@Ecologystudent: Wow, that’s neat list of birds you got there. Guess the turkey’s for a special dinner in November?

  5. Debbie says:

    I’n interested in finding out more info. on the fish also. We bout some land recently and are moving into a small place to be able to live as cheaply as possible. I am planning on gardening and more. You all are inspiring to me!!! Thank you!!

    • Anais says:

      @Debbie: It’s easy to do a search for all the related fish post. Just type in “fish” in the search box and there’s a few post with links and resources. Good luck.

  6. Kathleen says:

    New critters on my not-so-urban homestead this year:
    red wiggler worms, black soldier flies, honeybees in a top bar hive, and bumblebees in the greenhouse.

    Not-so-new critters:
    Babydoll and shetland sheep, silky chickens, american buff geese. And of course, all of their offspring.

    • Anais says:

      @Kathleen: Oh, so jealous. Always wanted a baby doll sheep and geese too! You raising the solider flies for chicken feed – that’s neat! Thanks for sharing.

      • Kathleen says:

        @Anais, Apparently you can use the soldier fly larvae as fish food too. Something to think about for the future here.

  7. Wendy says:

    We added bees this year. Now, we have chickens, ducks, rabbits, and bees :).

    • Anais says:

      @Wendy: Neato, quite an impressive list. Glad to hear your homestead is growing.

  8. Rachel says:

    Looks like you are just using a plain galvanized stock tank for your tilapia, for the next go around you might want to consider lining it as fish can die (like chickens) from zinc toxicity leeched from the galvanized steel.
    You’re feeding them solely organic chicken feed? (I thought I saw duckweed in an older post) I know you aren’t trying to push growth, but 20% (assuming you’re using chick starter) seems low…
    Is it a flood and drain system or continuous flow, are you using a bell siphon, a restricted drain? Which pump? Ratio of Fish tank volume to grow bed? Justin should do a post with the specs of his system, there are a few other aquaponics folks out there that are always excited to here the details! 🙂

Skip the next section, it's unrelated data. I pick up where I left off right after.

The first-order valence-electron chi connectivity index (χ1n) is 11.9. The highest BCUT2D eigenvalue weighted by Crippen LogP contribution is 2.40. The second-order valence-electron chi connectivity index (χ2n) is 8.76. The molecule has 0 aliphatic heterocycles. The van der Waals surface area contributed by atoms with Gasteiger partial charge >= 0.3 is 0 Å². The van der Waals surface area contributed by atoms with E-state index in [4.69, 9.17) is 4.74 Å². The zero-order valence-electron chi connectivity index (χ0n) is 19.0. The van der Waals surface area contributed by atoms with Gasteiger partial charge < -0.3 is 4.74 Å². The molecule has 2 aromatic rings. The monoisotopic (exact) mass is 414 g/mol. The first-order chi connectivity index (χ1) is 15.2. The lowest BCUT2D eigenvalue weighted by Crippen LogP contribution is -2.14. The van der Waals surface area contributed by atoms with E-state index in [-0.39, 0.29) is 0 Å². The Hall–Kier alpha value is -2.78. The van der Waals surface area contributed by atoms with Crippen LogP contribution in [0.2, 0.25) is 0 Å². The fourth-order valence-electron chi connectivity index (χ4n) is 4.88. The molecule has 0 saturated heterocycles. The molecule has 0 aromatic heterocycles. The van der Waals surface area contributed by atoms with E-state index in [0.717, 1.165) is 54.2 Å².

9. Heidi says:

    I’m curious if you guys are planning to eat the fish. Inquiring minds want to know 🙂

    • Anais says:

      @Heidi: Depends on who you talk to. 😉

      • Heidi says:


        gotcha 🙂 hmmm… can’t wait to find out who’s gonna be doing the cleaning of the critters and cooking. i’ll stay tuned in.

  10. Anna says:

    I’ve been following your blog for a little while now: I am really amazed by you guys! You are my inspiration for our garden this year, which is going to be the biggest ever.

    We’re very interested in putting in a few fish (we already have a very small pond) but I’m wondering what types, if any, could withstand a Nebraska winter without a heater. Our koi make it through just fine, but are there any more “useful” (as in, eatable) fish that would make it?

    Also, have you ever tried growing tomatoes in your fish tank? I believe it’s called “aquaculture”. I guess the fish and the tomatoes really help each other out: the fish fertilize the tomatoes and the tomatoes bring usable nutrients to the fish.

    Keep it up–you guys are a real inspiration to those of us trying to carve out a workable, sustainable garden!

  11. Jenna says: